The van dropped us off on the Borland Road at about 10:45am; Anthony, Monika, me and Sybil Goose made up the mandatory four. Roger insisted we had to have a high route party. He extolled the spectacular views we would encounter and said that it should only take about 5 hours. So, although it was drizzling, I was talked into doing the alternate ridge route to Green Lake. I should have been suspicious when Roger himself did not volunteer to join us! He was taking the 3 hour track to the Green Lake Hut with the rest of the group!
Initially, we strode confidently through the tall tussock grasses and alpine flowers, following what seemed to be a track. It was lovely. I even spotted a speargrass weevil. But soon the route was not so apparent even though the drizzle had stopped and the mist had risen enough to give us a great view of some tarns below, humps and ridges all around and mountains in the distance. We needed to make a decision about which way to continue. Anthony and Monika’s phone topomaps did not make it clear at this point so we hauled out the map and changed direction to eventually crisscross a stream for a while picking our way up and up as the wind intensified more and more. Lunch was devoured hunched below a small bank, trying to keep out of the increasing gale. And then, we continued up … above the grasses onto unstable rock and slippery scree …. Up and up until finally we reached the ridge at about 1400 metres. The other side was a steep drop-off to a large tarn, more like a lake in a valley way below. My pack cover was loose (but tied on), forming an extremely effective paraglider’s sail, and causing me to stagger along like a wobbly drunk. So I did not dare to venture too close to the edge. I stumbled up the ridge gaining another 50 or so metres in height while trying to enjoy the spectacular surrounds, until Anthony and Monika disappeared over the edge and I found them huddled just below it enjoying the sight of a slope of scree then tussock falling away beneath them; decorated with icy snow patches, white and yellow alpine flowers leading down to a small windswept tarn just above a steep drop off to Green Lake way down below, its waters prettily patterned with swirling tornado rings, and beyond a backdrop of mountains topped with grey and black clouds. In this relative shelter I clumsily removed my packcover so I could continue in a more stable fashion.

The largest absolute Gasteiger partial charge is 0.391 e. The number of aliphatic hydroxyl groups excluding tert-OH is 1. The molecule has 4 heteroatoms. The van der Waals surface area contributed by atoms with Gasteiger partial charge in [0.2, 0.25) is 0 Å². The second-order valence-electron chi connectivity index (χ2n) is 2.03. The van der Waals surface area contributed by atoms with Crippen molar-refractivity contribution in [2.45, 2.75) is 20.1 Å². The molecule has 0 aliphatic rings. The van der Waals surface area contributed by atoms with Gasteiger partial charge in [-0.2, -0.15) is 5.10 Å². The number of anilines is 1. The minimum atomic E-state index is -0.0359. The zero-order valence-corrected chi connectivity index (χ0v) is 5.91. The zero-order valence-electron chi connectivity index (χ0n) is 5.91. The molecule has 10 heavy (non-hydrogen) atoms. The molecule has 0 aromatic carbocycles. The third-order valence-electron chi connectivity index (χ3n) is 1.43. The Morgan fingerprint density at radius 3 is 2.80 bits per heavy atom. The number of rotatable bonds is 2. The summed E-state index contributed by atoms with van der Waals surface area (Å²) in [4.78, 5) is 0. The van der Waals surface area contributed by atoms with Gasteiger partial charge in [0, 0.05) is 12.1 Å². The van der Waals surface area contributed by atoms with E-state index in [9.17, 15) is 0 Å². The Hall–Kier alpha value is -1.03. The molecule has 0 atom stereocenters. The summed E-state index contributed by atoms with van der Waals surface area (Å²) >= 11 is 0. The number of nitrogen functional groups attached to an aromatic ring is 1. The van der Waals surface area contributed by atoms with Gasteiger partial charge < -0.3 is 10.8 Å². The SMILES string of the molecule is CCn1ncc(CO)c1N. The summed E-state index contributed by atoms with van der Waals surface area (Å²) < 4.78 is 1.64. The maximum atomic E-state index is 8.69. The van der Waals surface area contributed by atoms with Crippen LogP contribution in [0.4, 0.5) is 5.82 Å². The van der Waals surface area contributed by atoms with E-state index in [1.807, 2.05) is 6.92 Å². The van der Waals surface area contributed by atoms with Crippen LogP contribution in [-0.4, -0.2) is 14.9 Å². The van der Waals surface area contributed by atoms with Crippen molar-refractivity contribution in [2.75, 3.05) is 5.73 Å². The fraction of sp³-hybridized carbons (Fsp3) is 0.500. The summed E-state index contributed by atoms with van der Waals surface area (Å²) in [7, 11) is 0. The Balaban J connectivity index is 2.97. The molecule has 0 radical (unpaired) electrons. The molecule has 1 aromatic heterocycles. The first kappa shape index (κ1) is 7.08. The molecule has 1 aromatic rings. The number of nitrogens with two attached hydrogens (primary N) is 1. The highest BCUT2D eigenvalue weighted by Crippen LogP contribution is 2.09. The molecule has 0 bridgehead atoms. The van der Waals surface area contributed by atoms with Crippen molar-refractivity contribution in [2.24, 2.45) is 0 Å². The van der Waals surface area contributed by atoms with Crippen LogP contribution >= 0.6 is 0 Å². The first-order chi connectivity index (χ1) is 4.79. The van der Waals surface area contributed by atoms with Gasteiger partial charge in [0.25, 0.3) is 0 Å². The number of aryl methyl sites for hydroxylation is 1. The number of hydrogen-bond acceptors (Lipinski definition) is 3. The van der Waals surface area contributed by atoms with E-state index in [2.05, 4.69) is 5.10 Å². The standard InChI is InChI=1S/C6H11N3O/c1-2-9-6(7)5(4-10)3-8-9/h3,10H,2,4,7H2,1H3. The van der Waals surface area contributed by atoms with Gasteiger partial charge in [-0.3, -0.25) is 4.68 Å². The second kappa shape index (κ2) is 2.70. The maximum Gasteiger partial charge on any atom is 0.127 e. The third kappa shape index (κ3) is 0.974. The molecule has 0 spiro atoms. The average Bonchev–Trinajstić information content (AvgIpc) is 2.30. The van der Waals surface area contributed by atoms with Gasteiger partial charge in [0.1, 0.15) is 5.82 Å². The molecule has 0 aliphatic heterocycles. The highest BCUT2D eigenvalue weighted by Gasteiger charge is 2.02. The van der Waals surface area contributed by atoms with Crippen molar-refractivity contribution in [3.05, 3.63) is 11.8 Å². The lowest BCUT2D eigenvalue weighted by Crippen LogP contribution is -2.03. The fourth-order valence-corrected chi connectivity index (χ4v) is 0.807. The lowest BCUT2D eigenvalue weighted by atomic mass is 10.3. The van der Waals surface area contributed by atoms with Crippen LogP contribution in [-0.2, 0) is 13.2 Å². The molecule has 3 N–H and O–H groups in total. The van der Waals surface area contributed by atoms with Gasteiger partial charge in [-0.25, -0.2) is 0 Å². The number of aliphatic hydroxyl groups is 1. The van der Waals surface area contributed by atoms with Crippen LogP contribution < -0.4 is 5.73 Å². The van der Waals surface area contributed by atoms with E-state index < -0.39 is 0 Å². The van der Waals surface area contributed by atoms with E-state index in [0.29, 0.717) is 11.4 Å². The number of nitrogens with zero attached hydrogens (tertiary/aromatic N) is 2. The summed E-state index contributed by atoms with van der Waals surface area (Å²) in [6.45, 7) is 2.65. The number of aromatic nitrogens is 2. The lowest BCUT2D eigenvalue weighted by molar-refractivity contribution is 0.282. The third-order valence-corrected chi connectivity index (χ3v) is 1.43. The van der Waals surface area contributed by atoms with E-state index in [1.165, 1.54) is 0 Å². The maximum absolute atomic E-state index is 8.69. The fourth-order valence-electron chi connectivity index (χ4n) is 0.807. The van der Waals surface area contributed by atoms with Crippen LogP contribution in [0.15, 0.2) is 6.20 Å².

From the small tarn we could see the hut below … well it can’t be far now can it?
And then, Anthony discovered a fallen sign … Green Lake with an arrow … when reattached to the pole it pointed directly down to the hut. Should we change plans and head that way?
But, Roger’s directions sent us to the end of the lake so we continued along the high ridge parallel with the Lake; up and down many humps between 1300 and 1388 metres …. with the wind continuing to try to topple us and successfully whipping away Anthony’s bright orange packcover. Up and down we strode, on and on, until it was time to descend. By now my ankles and knees were tired and they objected strongly to the uneven bog, clumps of grasses, slippery tussock, hidden rough rocks and my brain too was exhausted with the constant decision making of where to put the feet without landing in a hole or twisting a leg …. In the end I resorted to sitting down and sliding where it looked like it wasn’t too steep for a controlled stop (and where I could not see any of the lethally sharp leafed Spaniard grass to spear my backside … no wonder it is also called Speargrass).
Finally, we reached the track …. But were shattered to find a sign saying it was another hour back to the hut. And, in the state my legs were in by this stage, even the track did not seem easy. Too many roots, rocks, trees to climb over; steep banks to climb down; slippery streams to get through. I lagged behind the others and was treated to a surprise appearance of a morepork who flew across the track immediately infront of me, landing on a branch close by. We gazed wide-eyed and unblinking at each other. Many photos later and a thankyou given, I gingerly staggered on.
Finally, just after 7pm, we came out into a clearing to see the hut - and then Roger rushing out to greet us with a huge grin on his face … apparently more relieved to see us than we were to see him as we had taken 8 ½ hours rather than his anticipated 5. There had been bets on when we would arrive but none were later than 5:45pm after which time the fun of betting had changed to the serious matter of planning our rescue!
The billy was on for us and after a greatly appreciated cup of tea then a nice hot dinner, the bunk felt very comfortable. But my mind worried as I fell asleep …. would my legs let me hike out on the 5 hour track the next day? ….ZZZZZZ…….